Many businesses fail or loose sales or customers due to the lack of practicing business etiquette. So that you do not think that I’m talking about the proper way to hold a tea cup, let me define the noun “etiquette” as it applies to both business and social etiquette. Etiquette is making the unfamiliar familiar. Anything left unfamiliar become intangible and people will not buy intangibles if they are not put in tangible form.

    That said, all customers need to be educated with the answers to questions that they have or will be asked before the questions are asked in addition to asking mentally, the questions you stated in your article. I call these the “Prior Conversations” – right or wrong, they took place. There had to be a reason why they let the resource in the door or the customer went to the resources place of business.

    The second step is making sure customers are comfortable with the information being handed them. That means answering the question they’ve been asked or may be asked later . . . and they will be asked question later. With this information in hand in a format a customer can use in their environment that is logical to the level of knowledge or understanding others have. At this point, customers become the resource’s/vendor’s “uupaid salesperson” i.e. customers are being asked to take the information forward. Remember, customers have have to justify or get confirmation on their decision even if they decide not to proceed. But, it does not stop there as the decision and what was under consideration will take on a life of its own as family, friends, associates, acquaintances, customers/clients or the customer’s own conscience will pass it on, etc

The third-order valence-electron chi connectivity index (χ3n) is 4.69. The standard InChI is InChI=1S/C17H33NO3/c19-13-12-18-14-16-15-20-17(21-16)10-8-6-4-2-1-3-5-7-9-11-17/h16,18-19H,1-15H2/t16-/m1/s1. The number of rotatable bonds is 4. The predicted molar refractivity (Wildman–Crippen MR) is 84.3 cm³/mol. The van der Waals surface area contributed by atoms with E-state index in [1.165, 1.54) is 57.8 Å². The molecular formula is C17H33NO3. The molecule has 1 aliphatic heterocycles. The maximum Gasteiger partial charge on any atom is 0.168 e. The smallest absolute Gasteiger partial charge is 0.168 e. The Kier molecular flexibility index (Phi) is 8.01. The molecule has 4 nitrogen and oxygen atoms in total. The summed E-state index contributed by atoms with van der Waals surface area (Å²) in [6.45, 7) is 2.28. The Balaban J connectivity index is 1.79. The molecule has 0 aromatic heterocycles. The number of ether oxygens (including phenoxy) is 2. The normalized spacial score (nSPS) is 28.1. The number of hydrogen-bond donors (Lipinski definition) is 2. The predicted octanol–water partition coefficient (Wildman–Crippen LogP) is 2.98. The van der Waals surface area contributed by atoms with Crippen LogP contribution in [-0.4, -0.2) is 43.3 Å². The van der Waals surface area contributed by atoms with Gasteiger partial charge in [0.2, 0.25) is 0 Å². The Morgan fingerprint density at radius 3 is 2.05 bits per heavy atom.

So, I’ll ask another question. What business would send an uneducated paid salesperson out to make sales? For sure sales will not be made. Why, then, should a busienss; send an uneducated unpaid salesperson out to make the sale? I doubt that the sale will not be made. Because of this, educated customers with the answers to the questions they have or will be asked is why educated customers are the best type of customers any business can have.


    Alan J. Zell, Ambassador of Selling, Attitudes for Selling offer consulting, workshops, speaking on all business topics that affect sales. He can be reached at [email protected] For more information, please visit his website, Mr. Zell is the recipient of the the Murray Award for Marketing Excellence, He is a member of PNW Sales & Marketing Group, Institute of Management Consultants, and

  5. Nicely written and provocative article!

    For us bootstrapped companies that put most of our revenue towards product development and customer care rather than creating marketing hype, the more detailed information a prospect has and wants to get the better. We love it when they have completed careful analysis, chatted with lots of folks experienced with the alternatives and want to do a real-world pilot.

    Sales folks like to control the analysis and conversation towards where marketing dollars have been placed (including towards awards and analyst coverage) and have little interest in truly evaluating how well their product or service will create a sustainable, effective and efficient value proposition for the prospect. Bring up tough questions about true fit and jeopardize the sale, I don’t think so. I saw this commission-driven mindset for years while on the other side of the fence as a CIO and in the end an unhappy customer is not good for anyone involved.

    We at Fuze welcome the world where the steak is more important than the sizzle!
    Enterprise-grade customer care and knowledge sharing without the enterprise price.